"The more victims he eats, the more he wants," says Khashoggi in one message sent in May, just after a group of Saudi activists had been rounded up.
Slain journalist Jamal Khashoggi, in over 400 WhatsApp messages that he sent to a fellow Saudi exile before he was murdered in October, described Saudi Crown Prince Mohammad bin Salman as a “beast” and a “pac-man” who would devour all in his path, even his supporters, a media report said. Khashoggi had sent the texts to Montreal-based activist Omar Abdulaziz, the CNN report said on Monday.
The messages shared by Abdulaziz, which include voice recordings, photos and videos, paint a picture of a man deeply troubled by what he regarded as the petulance of the Crown Prince. “The more victims he eats, the more he wants,” says Khashoggi in one message sent in May, just after a group of Saudi activists had been rounded up.
“I will not be surprised if the oppression will reach even those who are cheering him on.”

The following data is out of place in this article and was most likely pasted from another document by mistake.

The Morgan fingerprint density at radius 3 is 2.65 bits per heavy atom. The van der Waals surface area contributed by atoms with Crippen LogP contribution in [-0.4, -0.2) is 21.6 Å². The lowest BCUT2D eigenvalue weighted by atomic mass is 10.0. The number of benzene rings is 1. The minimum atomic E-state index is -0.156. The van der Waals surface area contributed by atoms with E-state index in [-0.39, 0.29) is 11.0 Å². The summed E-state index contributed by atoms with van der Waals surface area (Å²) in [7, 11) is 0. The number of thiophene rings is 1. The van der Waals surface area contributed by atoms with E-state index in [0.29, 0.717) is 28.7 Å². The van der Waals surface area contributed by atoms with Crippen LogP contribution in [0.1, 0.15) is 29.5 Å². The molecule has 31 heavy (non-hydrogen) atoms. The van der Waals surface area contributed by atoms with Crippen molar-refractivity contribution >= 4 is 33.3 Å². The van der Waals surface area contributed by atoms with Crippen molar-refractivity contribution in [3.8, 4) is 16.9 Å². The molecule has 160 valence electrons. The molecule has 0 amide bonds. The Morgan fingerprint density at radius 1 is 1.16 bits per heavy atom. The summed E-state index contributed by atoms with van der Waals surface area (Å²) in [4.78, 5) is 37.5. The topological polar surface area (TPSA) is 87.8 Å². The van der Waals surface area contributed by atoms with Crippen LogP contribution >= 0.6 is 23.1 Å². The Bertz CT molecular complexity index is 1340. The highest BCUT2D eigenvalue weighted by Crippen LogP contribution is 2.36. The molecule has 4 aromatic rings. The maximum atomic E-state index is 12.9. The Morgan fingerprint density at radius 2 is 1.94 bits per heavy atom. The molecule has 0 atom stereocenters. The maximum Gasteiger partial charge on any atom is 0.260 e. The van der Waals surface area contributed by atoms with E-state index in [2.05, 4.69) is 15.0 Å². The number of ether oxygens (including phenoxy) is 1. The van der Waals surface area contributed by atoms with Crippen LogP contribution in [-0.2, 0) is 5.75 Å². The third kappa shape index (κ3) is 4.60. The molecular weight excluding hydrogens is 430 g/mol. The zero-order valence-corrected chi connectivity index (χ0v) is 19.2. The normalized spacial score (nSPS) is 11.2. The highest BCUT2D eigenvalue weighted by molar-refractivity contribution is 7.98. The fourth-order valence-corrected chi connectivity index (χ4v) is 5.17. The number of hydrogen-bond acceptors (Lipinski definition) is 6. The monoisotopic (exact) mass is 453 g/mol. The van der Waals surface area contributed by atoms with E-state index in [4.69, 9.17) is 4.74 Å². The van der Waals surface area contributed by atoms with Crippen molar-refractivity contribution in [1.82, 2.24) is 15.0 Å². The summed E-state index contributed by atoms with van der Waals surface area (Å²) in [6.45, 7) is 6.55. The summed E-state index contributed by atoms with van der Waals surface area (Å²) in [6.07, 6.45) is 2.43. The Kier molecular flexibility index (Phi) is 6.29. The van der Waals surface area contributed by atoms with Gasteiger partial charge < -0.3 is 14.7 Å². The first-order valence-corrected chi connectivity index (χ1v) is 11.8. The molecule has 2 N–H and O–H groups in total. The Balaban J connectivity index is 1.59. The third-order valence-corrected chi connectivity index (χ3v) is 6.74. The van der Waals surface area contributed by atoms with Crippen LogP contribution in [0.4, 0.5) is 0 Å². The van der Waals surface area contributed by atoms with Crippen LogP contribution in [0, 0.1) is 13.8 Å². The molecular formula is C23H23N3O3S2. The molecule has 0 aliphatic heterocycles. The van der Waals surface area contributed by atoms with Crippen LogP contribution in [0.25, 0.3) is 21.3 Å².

In almost daily exchanges between October 2017 and August 2018, Khashoggi and Abdulaziz conceived plans to form an electronic army to engage young Saudis back home and debunk state propaganda on social media, leveraging Khashoggi’s establishment profile and the 27-year-old Abdulaziz’s 340,000-strong Twitter following.
“(Jamal]) believed that MBS (the Crown Prince) is the issue, is the problem and he said this kid should be stopped,” Abdulaziz said in an interview with CNN on Sunday.
But in August, when he believed their conversations may have been intercepted by Saudi authorities, a sense of foreboding descends over Khashoggi.
“God help us,” he wrote.
Two months later, he was dead.
Abdulaziz on Sunday launched a lawsuit against an Israeli company that invented the software he believes was used to hack his phone.
“The hacking of my phone played a major role in what happened to Jamal, I am really sorry to say,” Abdelaziz told CNN. “The guilt is killing me.”
Abdulaziz began speaking out against the Saudi regime as a college student in Canada. His pointed criticisms of government policies drew the attention of the Saudi state, which cancelled his university scholarship.
Canada granted him asylum in 2014 and made him a permanent resident three years later.
Abdulaziz first spoke publicly about his contact with Khashoggi last month after researchers at the University of Toronto’s Citizen Lab reported his phone had been hacked by military-grade spyware.